Greer v. T. F. Thompson & Sons, Inc., et al

Filing 111

ORDER granting 94 Thompson's Motion in Limine; granting in part and denying in part 95 Thompson's Motion for Summary Judgment. IT IS FURTHER ORDERED GRANTING Thompson's Motion for Summary Judgment on Greer's Claims. DISMISSING Thompson's Counterclaim. DENYING Thompson's Motion for Summary Judgment on Thompson's Counterclaim as moot. Signed by Judge Stephen M McNamee on 11/3/11.(DMT)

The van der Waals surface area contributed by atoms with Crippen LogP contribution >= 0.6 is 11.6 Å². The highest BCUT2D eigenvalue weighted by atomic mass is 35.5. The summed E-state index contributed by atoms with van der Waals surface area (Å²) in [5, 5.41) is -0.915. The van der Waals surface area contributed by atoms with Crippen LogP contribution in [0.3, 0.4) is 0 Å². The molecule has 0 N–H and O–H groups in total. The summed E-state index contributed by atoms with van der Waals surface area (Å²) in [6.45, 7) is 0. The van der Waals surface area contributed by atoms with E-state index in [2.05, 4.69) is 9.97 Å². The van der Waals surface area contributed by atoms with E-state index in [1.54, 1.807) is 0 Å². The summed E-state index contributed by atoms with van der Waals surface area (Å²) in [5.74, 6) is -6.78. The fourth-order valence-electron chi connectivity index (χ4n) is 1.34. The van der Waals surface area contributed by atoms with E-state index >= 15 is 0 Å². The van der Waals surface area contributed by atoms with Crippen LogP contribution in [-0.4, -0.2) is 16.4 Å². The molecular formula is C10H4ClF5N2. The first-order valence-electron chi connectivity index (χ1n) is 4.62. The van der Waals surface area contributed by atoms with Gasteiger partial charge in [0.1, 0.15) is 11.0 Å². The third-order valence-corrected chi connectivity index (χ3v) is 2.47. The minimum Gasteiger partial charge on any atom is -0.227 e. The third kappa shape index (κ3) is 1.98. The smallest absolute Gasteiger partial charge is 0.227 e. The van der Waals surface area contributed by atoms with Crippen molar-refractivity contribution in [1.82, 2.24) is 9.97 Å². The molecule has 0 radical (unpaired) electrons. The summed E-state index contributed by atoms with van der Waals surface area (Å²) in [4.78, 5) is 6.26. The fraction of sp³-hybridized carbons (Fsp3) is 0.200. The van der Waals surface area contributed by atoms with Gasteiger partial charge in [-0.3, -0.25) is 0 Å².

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1 WO 2 3 4 5 6 7 IN THE UNITED STATES DISTRICT COURT 8 FOR THE DISTRICT OF ARIZONA 9 10 Dudley Greer, dba Greer Farms, 11 Plaintiff, 12 v. 13 T.F. Thompson & Sons, Inc., 14 Defendant. 15 T.F. Thompson & Sons, Inc., 16 Counter-Plaintiff. 17 v. 18 Dudley Greer, dba Greer Farms, Counter-Defendant. 19 ) ) ) ) ) ) ) ) ) ) ) ) ) ) ) ) ) ) ) ) No. CV-10-0799-PHX-SMM ORDER 20 Before the Court are Defendant/Counter-Plaintiff T.F. Thompson & Sons, Inc.’s 21 (“Thompson”): (1) Motion in Limine to Exclude the Expert Testimony of Dr. Julian Whaley 22 (Doc. 94) and (2) Motion for Summary Judgment (Doc. 95). Plaintiff/Counter-Defendant 23 Dudley Greer (“Greer”) has responded to both motions (Doc. 104; Doc. 105), Thompson has 24 replied to both (Doc. 108; Doc. 109), and the matters are now fully briefed.1 25 26 27 28 1 Thompson requested oral argument in both its Motion in Limine (Doc. 94) and Motion for Summary Judgment (Doc. 95). The parties have had the opportunity to submit briefing. Accordingly, the Court finds the pending motions suitable for decision without oral argument and Thompson’s request is denied. See L.R. Civ. 7.2(f). 1 BACKGROUND 2 In autumn 2008, Greer, an Arizona farmer who grows red potatoes among other crops, 3 entered into an oral agreement to purchase Red Lasoda seed potatoes from Thompson. (Doc. 4 96 ¶ 1; Doc. 106 ¶ 14.) Thompson participated in the North Dakota State Seed Certification 5 Program, which required inspections of its seed potato fields during cultivation. (Doc. 96, 6 Exs. 2 & 3.) Thompson stored its seed potatoes for about 40 days before its first shipment 7 to Greer on November 14, 2008. (Doc. 96 ¶ 6, Ex. 6.) Before Thompson’s shipment to Greer, 8 North Dakota State Seed Inspectors inspected seed potato samples as they were loaded for 9 delivery. (Doc. 96 ¶ 7; Doc. 106 ¶ 4.) The inspectors certified the Thompson seed potatoes 10 shipped to Greer as “first grade” or “blue-tagged,” meaning that the samples were free from 11 visible defects. (Doc. 96 ¶ 8; Doc. 106 ¶ 5.) 12 Fifteen truckloads of Thompson’s seed potatoes arrived at Greer’s facility between 13 November 2008 and January 2009. (Doc. 96 ¶ 2; Doc. 106 ¶ 15.) Greer’s seed potato 14 receivers inspected the delivery and noted no problems. (Doc. 96 ¶¶ 9-10.) Greer stored, 15 chemically treated, and warmed the seed potatoes for about three to four weeks to prepare 16 them for cutting and planting. (Doc. 96 ¶¶ 11-12; Doc. 106 ¶ 16.) Greer employees 17 responsible for cutting the sprouting seed potatoes noted no problems with the cut seed 18 potatoes. (Doc. 96 ¶¶ 13-15.) After cutting, the seeds were dried, then trucked to Greer’s 19 fields in Waddell, Arizona for planting. (Doc. 96 ¶ 16.) Greer’s planters did not note any 20 problems with the seed potatoes during planting, which occurred from about December 11, 21 2008 to February 3, 2009. (Doc. 96 ¶ 18; Doc. 106 ¶ 17.) Thompson’s seed potatoes were 22 planted alongside seed potatoes from at least three other growers. (Doc. 96 ¶ 19.) Greer paid 23 Thompson $69,414.80 for the first twelve loads of delivered seed potatoes, but did not pay 24 the $17,370.60 owed on the final three loads delivered in January 2009. (Doc. 96 ¶ 33.) 25 After experiencing problems with crop yield and allegedly noticing decayed and rotted 26 crops in the ground, Greer submitted seed potato samples for laboratory testing. (Doc. 106 27 ¶¶ 18-19.) In March 2009, a testing laboratory at Oregon State University isolated 28 -2- 1 Phytophthora Erythroseptica (“P. Erythroseptica”), a soil-borne organism that causes the 2 disease Pink Rot, from decaying potato tubers apparently taken from Greer’s fields. (Doc. 3 96 ¶ 21; Doc. 106 ¶¶ 7, 21, Ex. C.) Greer asserts that Pink Rot is associated with high soil 4 moisture at the time potato tubers reach maturity, and that rainy weather during harvest 5 caused parts of Thompson’s fields to be covered in water. (Doc. 106 ¶¶ 22-28.) In June 2009, 6 Thompson commissioned its own analysis of potato samples in Greer’s fields, and detected 7 the pathogen Sclerotium Rolfsii (“S. Rolfsii”), which causes the disease Southern Blight. 8 (Doc. 96 ¶ 23.) In mid-July 2009, Greer tested for S. Rolfsii, and found it in three of the 9 seven fields that contained Thompson’s seed potatoes, and also in a field where Thompson’s 10 seed potatoes had not been planted. (Doc. 96 ¶ 24; Doc. 106 ¶¶ 29-33.) All of Greer’s fields 11 containing S. Rolfsii were also planted with corn, which according to one study cited by 12 Thompson is susceptible to S. Rolfsii, before or at the same time as the seed potatoes were 13 planted. (Doc. 96 ¶ 25 & Ex. 22.) There is no evidence that either P. Erythroseptica or S. 14 Rolfsii (collectively the “two pathogens”) has been found on Thompson’s land. (Doc. 96 ¶ 15 26.) Thompson, relying on the deposition of its expert, Gary Secor, Ph.D., asserts that 16 although S. Rolfsii has never before been found in North Dakota soil or potatoes, it is 17 common in Arizona and other high temperature climates. (Doc. 96 ¶¶ 28-29, Ex. 21 at 86.) 18 Greer disputes this by citing to a publication stating that the fungi is “widely prevalent” in 19 North Dakota but does not rebut the assertion that S. Rolfsii has not been found in potatoes 20 in that state. (Doc. 106 ¶¶ 11, 53, 56.) Thompson further contends that seed potatoes with 21 Pink Rot exhibit a strong smell, rapid decay, and a distinctive color change within 10 to 60 22 days of harvest, while Greer contends that the disease may remain latent in seed potatoes 23 maintained at cold temperatures. (Doc. 96 ¶¶ 31-32; Doc. 106 ¶ 12.) 24 Greer alleges that the two pathogens infected the seed potatoes ordered from 25 Thompson, leading to extensive damage to Greer’s potato crop and business. (Doc. 106 ¶¶ 26 34-36.) On April 12, 2010, Greer brought this diversity lawsuit against Thompson and the 27 now-dismissed Clemenson Sales Co. alleging: (1) breach of contract/express warranty; (2) 28 -3- 1 breach of implied warranty of merchantability; (3) breach of implied warranty of fitness for 2 a particular purpose; (4) breach of implied covenant of good faith and fair dealing; (5) 3 negligence; and (6) fraudulent Concealment. (Doc. 1 at 5-8.) Thompson filed a Counterclaim 4 for breach of contract, alleging that Greer has failed to pay $17,370.60 owed Thompson for 5 the final three delivered loads of seed potatoes. (Doc. 15 at 7.) 6 In support of its case, Greer cites to its expert, Dr. Julian W. Whaley, Ph.D. 7 (“Whaley”) (Doc. 106 ¶¶ 37-56.) Whaley opined in his report, based primarily on the alleged 8 pattern of disease evident in Greer’s fields, that the two pathogens first infected Thompson’s 9 seed potatoes while being grown in North Dakota and then spread throughout Greer’s fields 10 soon after the seed potatoes’ planting. (Doc. 94-2 at 2-3, 9.) Whaley further stated that P. 11 Erythroseptica is established in North Dakota and that wet weather conditions while 12 Thompson’s seed potatoes were growing in North Dakota were conducive to Pink Rot. (Doc. 13 94-2 at 6-7, 9.) Whaley opined that because there was apparently no prior or subsequent 14 history of the two pathogens in Greer’s fields, the Thompson seed potatoes were their source. 15 (Doc. 94-2 at 5.) The inspectors in North Dakota did not discover the diseased seed potatoes, 16 Whaley opined, either because the sample size of seed potatoes inspected was too small or 17 because the seed potatoes were inspected during an incubation period when symptoms were 18 not apparent. (Doc. 94-2 at 9.) Another plant pathologist, Paul Santos, M.S., has also stated 19 that the spread of disease in Greer’s fields was likely caused by the large-scale introduction 20 of contaminated seed potatoes. (Doc. 106 ¶¶ 54-55.) LEGAL STANDARDS 21 22 I. Motion to Exclude Expert Witness 23 A witness who has been qualified as an expert by knowledge, skill, experience, 24 training, or education may give an opinion on scientific, technical, or otherwise specialized 25 topics “. . . if (1) the testimony is based upon sufficient facts or data, (2) the testimony is the 26 product of reliable principles and methods, and (3) the witness has applied the principles and 27 methods reliably to the facts of the case.” Fed. R. Evid. 702. Trial judges have a 28 -4- 1 responsibility to act as gatekeepers to exclude all types of unreliable expert testimony. Fed. 2 R. Evid. 702 (Advisory Committee’s Notes 2000 Amendments). To exercise this 3 responsibility, “ . . . the trial judge must have considerable leeway in deciding in a particular 4 case how to go about determining whether particular expert testimony is reliable.” Kumho 5 Tire Co. v. Carmichael, 526 U.S. 137, 152 (1999). Daubert v. Merrell Dow Pharmaceuticals 6 sets forth a two-part test for admitting expert testimony that focuses on the reliability and 7 relevancy of the opinion. 509 U.S. 579, 589 (1993). To be sufficiently reliable, the opinion 8 must be based on “scientifically valid principles.” Id. at 595. To be relevant, the testimony 9 must “assist the trier of fact to . . . determine a fact in issue.” Id. at 592 (quoting Fed. R. Evid. 10 702). The burden is on “. . . the party proffering the evidence [to] explain the expert’s 11 methodology and demonstrate in some objectively verifiable way that the expert has both 12 chosen a reliable scientific method and followed it faithfully.” Daubert v. Merrell Dow 13 Pharm., 43 F.3d 1311, 1319 (9th Cir. 1995). Factors that courts have used to evaluate the 14 reliability of an expert’s methods include: 15 1. Whether the expert’s method is falsifiable or merely conclusory; 16 2. Whether the technique has been subject to peer review and publication; 17 3. The known or potential error rate of the technique; 18 4. The existence and maintenance of standards and controls; 19 5. Whether the technique has general acceptance in the relevant expert community; 20 6. Whether the substance of the testimony was prepared specifically for the instant litigation; 21 22 7. Whether the expert’s extrapolation from an accepted premise to his conclusion was justifiable; 23 24 8. Whether the expert has adequately accounted for obvious alternative explanations; 25 9. Whether the expert “is being as careful as he would be in his professional work 26 outside his paid litigation consulting”; 27 28 -5- 1 10. Whether the field of expertise claimed by the expert is known to reach reliable results for the type of opinion the expert would give. 2 3 See Daubert, 509 U.S. at 593-595; Daubert, 43 F.3d at 1317; see Claar v. Burlington N.R.R., 4 29 F.3d 499 (9th Cir. 1994); see Kumho, 526 U.S. at 149-151; Fed. R. Evid. 702 (Advisory 5 Committee’s Notes 2000 Amendments). These factors are neither required nor exhaustive. 6 See Fed. R. Evid. 702 (Advisory Committee’s Notes 2000 Amendments). Additionally, no 7 single factor is necessarily dispositive of the reliability of an expert’s testimony. Id. The 8 objective “is to make certain that an expert, whether basing testimony upon professional 9 studies or personal experience, employs in the courtroom the same level of intellectual rigor 10 that characterizes the practice of an expert in the relevant field.” Kumho, 526 U.S. at 152. 11 II. Motion for Summary Judgment 12 A court must grant summary judgment if the pleadings and supporting documents, 13 viewed in the light most favorable to the nonmoving party, “show[] that there is no genuine 14 dispute as to any material fact and the movant is entitled to judgment as a matter of law.” 15 Fed. R. Civ. P. 56(a); see Celotex Corp. v. Catrett, 477 U.S. 317, 322-23 (1986); Jesinger v. 16 Nev. Fed. Credit Union, 24 F.3d 1127, 1130 (9th Cir. 1994). Substantive law determines 17 which facts are material. See Anderson v. Liberty Lobby, 477 U.S. 242, 248 (1986); see also 18 Jesinger, 24 F.3d at 1130. “Only disputes over facts that might affect the outcome of the suit 19 under the governing law will properly preclude the entry of summary judgment.” Anderson, 20 477 U.S. at 248. The dispute must also be genuine, that is, the evidence must be “such that 21 a reasonable jury could return a verdict for the nonmoving party.” Id.; see Jesinger, 24 F.3d 22 at 1130. 23 A principal purpose of summary judgment is “to isolate and dispose of factually 24 unsupported claims.” Celotex, 477 U.S. at 323-24. Summary judgment is appropriate against 25 a party who “fails to make a showing sufficient to establish the existence of an element 26 essential to that party’s case, and on which that party will bear the burden of proof at trial.” 27 Id. at 322; see also Citadel Holding Corp. v. Roven, 26 F.3d 960, 964 (9th Cir. 1994). The 28 -6- 1 moving party need not disprove matters on which the opponent has the burden of proof at 2 trial. See Celotex, 477 U.S. at 323-24. The party opposing summary judgment need not 3 produce evidence “in a form that would be admissible at trial in order to avoid summary 4 judgment.” Id. at 324. However, the nonmovant must set out specific facts showing a genuine 5 dispute for trial. See Matsushita Elec. Indus. Co., Ltd. v. Zenith Radio Corp., 475 U.S. 574, 6 585-88 (1986); Brinson v. Linda Rose Joint Venture, 53 F.3d 1044, 1049 (9th Cir. 1995). 7 DISCUSSION 8 I. Thompson’s Motion in Limine 9 Thompson requests that the Court exclude Whaley’s testimony under Federal Rule 10 of Evidence 702. (Doc. 94.) It is undisputed that Whaley is qualified as an expert by 11 “knowledge, skill, experience, training, or education.” (Doc. 94 at (quoting Fed. R. Evid. 12 702). As mentioned above, Daubert requires that expert testimony be relevant to the facts of 13 the case and sufficiently reliable. 509 U.S. at 589. The Court finds that Whaley’s conclusions 14 and the method used to reach these conclusions would be relevant to the trier of fact “to 15 determine a fact in issue,” namely the origination and spread of the two alleged pathogens. 16 Fed. R. Evid. 702. 17 Thus, the only question is whether Whaley’s testimony is sufficiently reliable. 18 Thompson asserts that Whaley’s methods fell short of satisfying Federal Rule of Evidence 19 702 because they were conclusory, lacked any standards or controls, were not accepted in the 20 relevant expert community, were prepared for the instant litigation, were not scientifically 21 reasonable, and failed to account for alternative explanations. (Doc. 94; Doc. 108 at 10-11.) 22 Whaley’s expert report and his affidavit attached to Greer’s response both attempted to 23 address these issues. (Doc. 94-2, Doc. 104-1.) 24 In exercising its gatekeeping responsibility, the Court finds that Whaley’s testimony 25 does not meet the Daubert reliability standard. First, Whaley’s conclusions fails to employ 26 appropriate principles and methods to account for how Thompson’s allegedly diseased seed 27 potatoes passed undetected by inspectors that were part of the North Dakota State Seed 28 -7- 1 Certification Program and by Greer’s own seed potato receivers and cutters. (Doc. 96 ¶¶ 8- 2 10, 13-15; Doc. 106 ¶ 5.) Whaley’s expert report merely surmises that “I think the relatively 3 small samples are not enough sometimes and perhaps they were examined during the 4 incubation period when symptoms are not obvious.” (Doc. 94-2 at 9.) Whaley makes this 5 assumption without any evidence that a pathogen, even if it survived in a dormant or latent 6 state, could cause disease in North Dakota seed potatoes in the manner alleged. Such 7 speculation is not based on scientifically valid principles and it is not objectively verifiable 8 that Whaley chose “a reliable scientific method and followed it faithfully.” Daubert, 43 F.3d 9 at 1319. 10 Second, Whaley’s conclusion “that the pattern of disease development in the Greer 11 Farms field is definitely one caused by planting diseased seed pieces” is not supported by 12 appropriate scientific principles and methods. (Doc. 94-2 at 9.) Whaley based his opinion on 13 purported “planter patterns” in Greer’s fields that he opined demonstrated that diseased seed 14 potatoes damaged the fields. (Doc. 94-2 at 4.) However, Whaley’s conclusions that the 15 planter patterns existed in Greer’s fields are based upon observations by Greer 16 representatives and often poor-quality photographic documentation of the fields. (Doc. 94-2 17 at 4-5.) Thus, the basis for Whaley’s planter pattern theory is not grounded in scientific 18 methods or principles, and the planter pattern theory itself is insufficiently supported. (Doc. 19 94-2 at 4-5.) 20 Third, Whaley’s opinion on the origins of the two pathogens that allegedly damaged 21 Greer’s fields is not based in scientific methods or principles. Whaley states in his report that 22 S. Rolfsii has never been reported in North Dakota (although he “would expect it [to be 23 reported] in the future].” (Doc. 94-2 at 6.) A study that Whaley refers to in a subsequent 24 declaration lists S. Rolfsii as a widely prevalent pathogen in North Dakota; however the 25 appropriateness of including S. Rolfsi in that listing has been called into question by the 26 study’s own author. (Doc. 104-1 ¶¶ 22-23; Doc. 109-3 at 2.) As to P. Erythroseptica, Whaley 27 has merely theorized that wet fields might make Thompson’s seed potatoes more susceptible 28 -8- 1 to the pathogen, which provides an insufficient scientific basis to conclude that Thompson’s 2 seed potatoes were infected. Dr. Whaley also cites to reports from Greer’s representatives 3 that these problems had not occurred prior to 2009 and on overall yield data for Greer’s 4 fields. (Doc. 94-2 at 2, 5.) However, such data is not pertinent for the purposes of concluding 5 that the two pathogens derived from Thompson’s seed potatoes. 6 Fourth, Whaley states that “[a]n argument is made that others received potatoes from 7 defendants and had no problem. This is possible because some of the fields or portion of 8 same were disease free.” (Doc. 94-2 at 9.) Again, such speculation is unsupported, and does 9 not meet the standard set forth for reliability. 10 Fifth, Whaley’s method does not meet the reliability standard based on other factors, 11 as Whaley’s method is conclusory, does not demonstrate any standards and controls, was 12 prepared specifically for this litigation, and does not adequately account for alternative 13 explanations regarding the origins of the pathogens and the alleged damage caused. See 14 Daubert, 509 U.S. at 593-595; Daubert, 43 F.3d at 1317; see Kumho, 526 U.S. at 149-151; 15 Fed. R. Evid. 702 (Advisory Committee’s Notes 2000 Amendments). Whaley also fails to 16 demonstrate that the methods employed in this case are generally accepted in the relevant 17 expert community, have been subject to peer review and publication, or are otherwise 18 grounded in scientific support. See id. The Court therefore concludes as a matter of law that 19 Whaley’s methods do not meet the standards set by Daubert. Thus, the Court will grant 20 Thompson’s Motion in Limine. 21 II. Thompson’s Motion for Summary Judgment 22 A. Motion for Summary Judgment on Greer’s Claims 23 Thompson seeks summary judgment on all six of Greer’s causes of action on grounds 24 that Greer has provided insufficient evidence that the two pathogens originated with 25 Thompson’s soil or seed potatoes. (Doc. 95 at 11.) Greer states that Whaley’s opinion, along 26 with additional facts in this case, give rise to a material dispute preventing summary 27 28 -9- 1 judgment. (Doc. 104.) The Court will consider the parties’ arguments in light of Greer’s six 2 causes of action. 3 Greer’s first four causes of action are contract-related claims alleging: (1) breach of 4 contract/express warranty; (2) breach of implied warranty of merchantability; (3) breach of 5 implied warranty of fitness for a particular purpose; and (4) breach of implied covenant of 6 good faith and fair dealing. (Doc. 1 at 5-7.) Greer’s Complaint alleges that Thompson has 7 breached all three warranties and the covenant of good faith and fair dealing by agreeing to 8 deliver seed potatoes suitable for producing potatoes for sale, but instead providing infected 9 seed potatoes that could not be successfully cultivated. (Doc. 1 at 5-6.) Thompson contends 10 in its Motion for Summary Judgment that it is not liable to Greer, as there is insufficient 11 evidence that the two pathogens originated from its seed potatoes or that the two pathogens 12 existed in its seed potatoes prior to planting. (Doc. 95 at 11-14.) 13 A seller creates an express warranty by first making an affirmation of fact, promise, 14 or description relating to the goods which becomes the basis for the bargain, and then 15 violating that affirmation, promise, or description. Ariz. Rev. Stat. § 47-2313. A warranty of 16 merchantability “is implied in a contract for [a good’s] sale if the seller is a merchant with 17 respect to goods of that kind.” Ariz. Rev. Stat. § 47-2314(A). The goods must “[p]ass without 18 objection in the trade . . . .” and be “fit for the ordinary purposes for which such goods are 19 used.” Id. § 47-2314(B). An implied warranty of fitness for a particular purpose occurs 20 “[w]here the seller at the time of contracting has reason to know any particular purpose for 21 which the goods are required and that the buyer is relying on the seller’s skill or judgment 22 to select or furnish suitable goods.” Ariz. Rev. Stat. § 47-2315. “Every contract contains 23 implied covenants of good faith and fair dealing.” Johnson Int’l v. City of Phoenix, 967 P.2d 24 607, 614-15 (Ariz. Ct. App. 1998). “The essence of that duty is that neither party will act to 25 impair the right of the other to receive the benefits which flow from their agreement or 26 contractual relationship.” Rawlings v. Apodaca, 726 P.2d 565, 569-70 (Ariz. 1986). 27 28 - 10 - 1 Greer’s fifth cause of action alleges negligence because Thompson “knew or should 2 have known that harvesting seed potatoes under wet conditions presented an unreasonable 3 risk of transmitting pathogens,” requiring it to exercise care in providing seed potatoes to 4 Greer and protecting Greer from foreseeable harm. (Doc. 1 ¶¶ 41-42.) Thompson asserts that 5 there was no negligence absent evidence of the two pathogens’ existence prior to planting 6 of the seed potatoes in Greer’s fields. (Doc. 95 at 14.) “To establish a claim for negligence, 7 a plaintiff must prove four elements: (1) a duty requiring the defendant to conform to a 8 certain standard of care; (2) a breach by the defendant of that standard; (3) a causal 9 connection between the defendant’s conduct and the resulting injury; and (4) actual damages. 10 Gibson v. Kasey, 150 P.3d 228, 230 (Ariz. 2007). 11 Greer’s sixth cause of action alleges fraudulent concealment on grounds that although 12 Thompson had a duty to inform it “of the risk presented by the wet conditions at the time of 13 harvest,” Thompson is liable because it “intentionally withheld this information from Greer 14 in order to complete the sale,” leading to damages. (Doc. 1 ¶¶ 43-46.) Thompson contends 15 that as there was no evidence that the seed potatoes were infected before planting in Greer’s 16 fields, fraudulent concealment could not have occurred. (Doc. 95 at 14.) Fraudulent 17 concealment requires “(1) the concealment of a material existing fact that in equity and good 18 conscience should be disclosed; (2) knowledge on the part of the party against whom the 19 claim is asserted that such a fact is being concealed; (3) ignorance of that fact on the part of 20 the one from whom the fact is concealed; (4) the intention that the concealment be acted 21 upon; and (5) action on the concealment resulting in damages.” Coleman v. Watts, 87 22 F.Supp.2d 944, 951-52 (D. Ariz. 1998). 23 The Court will grant Thompson’s request for summary judgment on all of Greer’s 24 claims. See Fed. R. Civ. P. 56(a); see Anderson, 477 U.S. at 248. Although Thompson was 25 to provide Greer with seed potatoes free of significant defects that would become healthy, 26 marketable potatoes, Greer has not met its burden in demonstrating that the two pathogens 27 28 - 11 - 1 originated with Thompson’s seed potatoes or accompanying soil or that the two pathogens 2 caused the alleged damage to Greer’s fields. 3 First, neither North Dakota state seed inspectors nor Greer’s trained receivers and 4 cutters noticed any problems with Thompson’s seed potatoes when they were inspected prior 5 to planting. (Doc. 96, Exs. 2 & 3; Doc. 96 ¶¶ 7, 9-10, 13-15; Doc. 106 ¶ 4.) Other than the 6 unreliable opinion of Greer’s expert Whaley, Greer provides no support for its contention 7 that the inspectors in North Dakota did not discover the diseased seed potatoes either because 8 the sample size of seed potatoes inspected was too small or because the seed potatoes were 9 inspected during an incubation period when symptoms were not apparent. (Doc. 94-2 at 9.) 10 Further, Greer has not presented a reasonable account of why Greer’s own receivers and 11 cutters failed to notice the disease, absent Whaley’s speculative latency theory. (Doc. 96 ¶¶ 12 13-15, 18; Doc. 106 ¶ 17.) Second, the mere fact that there is some evidence that the outbreak 13 of the two pathogens in Greer’s fields coincided with the delivery of Thompson’s seed 14 potatoes and occurred in many of the same places where Thompson’s seed potatoes were 15 planted is insufficient absent any tangible evidence of causation. (Doc. 106 ¶¶ 17-19.) The 16 mere possibility that the two pathogens originated with Thompson’s seed potatoes pales in 17 comparison to the likelihood that they derived from Greer’s soil or the numerous other 18 sources of crops planted in Greer’s fields. (Doc. 96 ¶ 19.) Third, the presentation of some 19 evidence that the wet conditions present on Thompson’s land during harvest may contribute 20 to the transmission of Pink Rot does not counterbalance the strong evidence that neither of 21 the two pathogens has been found on Thompson’s land. (Doc. 96 ¶ 26; Doc. 106 ¶¶ 22-28.) 22 As an additional and separate basis for granting Summary Judgment on Greer’s 23 fraudulent concealment and negligence claim, the Court finds that Thompson could not have 24 fraudulently concealed and did not have a duty to protect Greer from two pathogens that it 25 had little reason to know existed and had even less reason to believe would pose a problem 26 for Greer, even if the seed potatoes were harvested in wet conditions. See Anderson, 477 27 U.S. at 248. Accordingly, the Court will grant summary judgment on Greer’s claims for 28 - 12 - 1 breach of contract/express warranty, breach of implied warranty of merchantability, breach 2 of implied warranty of fitness for a particular purpose, breach of implied covenant of good 3 faith and fair dealing, negligence, and fraudulent concealment. 4 B. Motion for Summary Judgment on Thompson’s Counterclaim 5 Thompson also seeks summary judgment on its breach of contract counterclaim and 6 asserts that it is undisputed that Greer has failed to pay Thompson $17,370.60 for three loads 7 of seed potatoes delivered in January 2009. (Doc. 95 at 15.) The Court has already granted 8 summary judgment on all of Greer’s claims, which leaves only Thompson’s counterclaim. 9 The amount in controversy in Thompson’s counterclaim is $17,370.60, far less than the 10 jurisdictional requirement of $75,000. “The district courts may decline to exercise 11 supplemental jurisdiction over a claim under subsection (a) if . . . (3) the district court has 12 dismissed all claims over which it has original jurisdiction.” 28 U.S.C. § 1367(c)(3). As the 13 Court has dismissed all of Greer’s claims from which it had original jurisdiction, it will not 14 exercise supplemental jurisdiction over Thompson’s counterclaim. 28 U.S.C. § 1367(c)(3); 15 see also St. Paul Mercury Indem. Co. v. Red Cab Co., 303 U.S. 283, 289 (1938) (To justify 16 dismissal, “[i]t must appear to a legal certainty that the claim is really for less than the 17 jurisdictional amount.”). Accordingly, Thompson’s counterclaim is dismissed. CONCLUSION 18 19 IT IS HEREBY ORDERED GRANTING Thompson’s Motion in Limine (Doc. 94). 20 IT IF FURTHER ORDERED GRANTING IN PART AND DENYING IN PART 21 Thompson’s Motion for Summary Judgment (Doc. 95). IT IS FURTHER ORDERED GRANTING Thompson’s Motion for Summary 22 23 Judgment on Greer’s Claims. IT IS FURTHER ORDERED DISMISSING Thompson’s Counterclaim. 24 25 /// 26 /// 27 /// 28 - 13 - 1 2 3 IT IS FURTHER ORDERED DENYING Thompson’s Motion for Summary Judgment on Thompson’s Counterclaim as moot. DATED this 3rd day of November, 2011. 4 5 6 7 8 9 10 11 12 13 14 15 16 17 18 19 20 21 22 23 24 25 26 27 28 - 14 -